Timeline - Other HP Writings

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Other HP Writings


We've opened up this new archive, Other HP Writings, to complement the other two historical sections.

This archive will accept writings about interesting and unusual happenings and events that are written by individuals but are more focused on the happening than on the individuals. It will present generalized subject matter. Naturally these stories will INVOLVE the writer, as the key character, but not dominate the content.

Every reader of these historical documents is encouraged to think of their own career at HP and to offer some anecdotal writeup of interesting events. Please get in touch using the Contact US form.



The Hewlett Packard Geiger Counter

by Earle Rother, Jr.


The author is the son of HP's first paymaster, Earle Rother. In the post-WWII period, HP was struggling to deal with some excess personnel, caused by the cutback in military-related business. The organization was thin, no formal org charts, finance work was handled by just a small group, including Earle and Frank Cavier.

Earle Jr. was intrigued when browsing this website, and seeing the innovation culture of 1950s HP. He was especially interested in an artifact sitting under the workbench in his garage, left over from his father's HP career. It was a Geiger Counter, a product well known to US citizens as the atomic age dawned on us after the Pacific Ocean test at Bikini. Nuclear science was now moving into civilian applications at the same time the Pentagon was racing ahead with hydrogen bombs and more efficient fission bombs. After building a prototype, it appears the project was abandoned and Rother took it home.


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Selling Measurements,
Development of the Sales Process at HP

by John Minck

John Minck

To sell HP products of such complexity, you needed field people who were engineers, who understood the product technology. But then you had to teach them HOW to sell. This was more than just showing up and handing out data sheets and taking orders. There was serious competition everywhere, with equally qualified sales people and equally-sophisticated products, some like Tektronix even ahead in customer recognition.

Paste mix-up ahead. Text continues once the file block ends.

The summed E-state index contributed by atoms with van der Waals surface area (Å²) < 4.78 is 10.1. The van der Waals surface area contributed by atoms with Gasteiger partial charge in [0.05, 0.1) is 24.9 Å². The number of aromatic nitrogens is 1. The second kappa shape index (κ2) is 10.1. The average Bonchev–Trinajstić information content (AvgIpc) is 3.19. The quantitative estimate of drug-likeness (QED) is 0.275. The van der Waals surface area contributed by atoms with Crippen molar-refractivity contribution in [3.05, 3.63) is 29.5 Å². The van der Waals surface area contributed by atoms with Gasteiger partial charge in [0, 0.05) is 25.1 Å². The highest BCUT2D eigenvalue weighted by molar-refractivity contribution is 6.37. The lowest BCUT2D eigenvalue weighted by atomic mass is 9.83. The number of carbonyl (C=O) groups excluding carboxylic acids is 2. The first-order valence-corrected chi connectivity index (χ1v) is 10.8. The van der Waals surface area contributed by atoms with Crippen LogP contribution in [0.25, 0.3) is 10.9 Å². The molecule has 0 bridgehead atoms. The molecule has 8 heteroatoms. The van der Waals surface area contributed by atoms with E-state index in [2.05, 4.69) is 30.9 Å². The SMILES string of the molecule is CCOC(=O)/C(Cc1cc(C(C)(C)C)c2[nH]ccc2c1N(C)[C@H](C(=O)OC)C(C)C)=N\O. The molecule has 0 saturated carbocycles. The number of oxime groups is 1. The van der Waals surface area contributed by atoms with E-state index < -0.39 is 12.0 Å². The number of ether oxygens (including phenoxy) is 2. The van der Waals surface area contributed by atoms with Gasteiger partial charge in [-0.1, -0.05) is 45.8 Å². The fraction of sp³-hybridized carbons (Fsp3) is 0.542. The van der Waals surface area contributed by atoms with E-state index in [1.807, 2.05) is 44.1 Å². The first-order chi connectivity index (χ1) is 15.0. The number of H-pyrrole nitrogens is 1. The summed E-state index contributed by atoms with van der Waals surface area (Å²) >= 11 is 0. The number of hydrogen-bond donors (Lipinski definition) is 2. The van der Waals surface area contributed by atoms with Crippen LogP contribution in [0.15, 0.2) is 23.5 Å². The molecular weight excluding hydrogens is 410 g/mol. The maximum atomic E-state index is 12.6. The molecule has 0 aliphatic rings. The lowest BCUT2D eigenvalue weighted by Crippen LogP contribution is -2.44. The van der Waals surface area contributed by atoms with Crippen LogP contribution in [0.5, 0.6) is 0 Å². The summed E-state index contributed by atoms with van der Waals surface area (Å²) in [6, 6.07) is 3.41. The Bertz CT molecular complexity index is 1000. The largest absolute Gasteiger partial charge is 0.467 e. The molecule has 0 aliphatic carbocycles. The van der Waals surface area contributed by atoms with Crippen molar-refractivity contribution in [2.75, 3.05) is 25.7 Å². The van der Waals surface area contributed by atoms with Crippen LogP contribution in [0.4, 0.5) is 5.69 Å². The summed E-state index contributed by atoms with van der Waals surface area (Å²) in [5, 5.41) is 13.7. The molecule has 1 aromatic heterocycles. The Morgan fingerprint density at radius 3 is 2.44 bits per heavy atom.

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OF THE 1960s

by John Minck


The 1960s saw a burst of innovation in measurement products, while in the outside world customers working on the massive programs of the day, the Moon Race, the Military System technologies, were coming to realize that measurement assurance (quality control) required sophisticated and mandated proceedures for guaranteeing measurement traceability to US national standards (NIST). John covers the background history and the solutions obtained by industry-wide cooperation in the 60s.


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A Quail of a Tale


Betty Haines

These Memoirs of HP people are interesting and intriguing in their own right. But often, a reader will offer additional comments or embellishments for some portion of their stories. In this case, James Robinson, who was an electrician in the HP shops, and was familiar with all of the Manufacturing Division happenings, came upon a related incident about the Bufano Quail. His son had noticed an EBay offering of a gold-plated Bufano Quail for sale. Having read Betty's story, he notified us of the item, including a picture of the gold quail. When we notified Betty, she offered some additional insight.


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Metal Finisher for the Bufano Quail Awards
Duane Bowman


Bufano Quail

Here is another story confirming the Quail Award saga. Duane read in Betty Haines's HP memoir about the background for getting HP's aluminum foundry to cast this well-known piece of artwork. Someone first obtained the permission of the sculptor, Benny Bufano of San Francisco. Duane's father was a metal finisher down in the shops, and related his view of the story to his boy, as he did some of the work at home.


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The Apocryphal Tribute for Steve of Budai,
On the Occasion of his IRL Farewell Party
Written and Presented by Kenneth of Poulton


Ken Poulton